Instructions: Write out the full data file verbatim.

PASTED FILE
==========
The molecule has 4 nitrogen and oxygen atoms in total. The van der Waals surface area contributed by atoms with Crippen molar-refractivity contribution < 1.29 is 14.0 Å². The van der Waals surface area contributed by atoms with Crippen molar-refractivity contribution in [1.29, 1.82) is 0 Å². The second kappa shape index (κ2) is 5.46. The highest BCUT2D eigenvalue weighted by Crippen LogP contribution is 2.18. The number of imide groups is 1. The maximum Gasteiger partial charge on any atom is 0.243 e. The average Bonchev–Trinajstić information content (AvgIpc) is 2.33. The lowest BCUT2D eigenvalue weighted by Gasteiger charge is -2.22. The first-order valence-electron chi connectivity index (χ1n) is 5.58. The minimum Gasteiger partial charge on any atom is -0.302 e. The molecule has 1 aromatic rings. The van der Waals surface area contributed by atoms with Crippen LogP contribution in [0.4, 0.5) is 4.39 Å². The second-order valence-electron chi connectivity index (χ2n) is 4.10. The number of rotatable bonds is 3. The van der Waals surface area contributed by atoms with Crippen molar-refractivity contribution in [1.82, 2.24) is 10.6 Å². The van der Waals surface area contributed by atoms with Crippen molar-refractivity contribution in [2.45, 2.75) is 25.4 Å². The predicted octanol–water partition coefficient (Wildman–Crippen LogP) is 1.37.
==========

The molecule has 4 nitrogen and oxygen atoms in total. The van der Waals surface area contributed by atoms with Crippen molar-refractivity contribution < 1.29 is 14.0 Å². The van der Waals surface area contributed by atoms with Crippen molar-refractivity contribution in [1.29, 1.82) is 0 Å². The second kappa shape index (κ2) is 5.46. The highest BCUT2D eigenvalue weighted by Crippen LogP contribution is 2.18. The number of imide groups is 1. The maximum Gasteiger partial charge on any atom is 0.243 e. The average Bonchev–Trinajstić information content (AvgIpc) is 2.33. The lowest BCUT2D eigenvalue weighted by Gasteiger charge is -2.22. The first-order valence-electron chi connectivity index (χ1n) is 5.58. The minimum Gasteiger partial charge on any atom is -0.302 e. The molecule has 1 aromatic rings. The van der Waals surface area contributed by atoms with Crippen LogP contribution in [0.4, 0.5) is 4.39 Å². The second-order valence-electron chi connectivity index (χ2n) is 4.10. The number of rotatable bonds is 3. The van der Waals surface area contributed by atoms with Crippen molar-refractivity contribution in [1.82, 2.24) is 10.6 Å². The van der Waals surface area contributed by atoms with Crippen molar-refractivity contribution in [2.45, 2.75) is 25.4 Å². The predicted octanol–water partition coefficient (Wildman–Crippen LogP) is 1.37.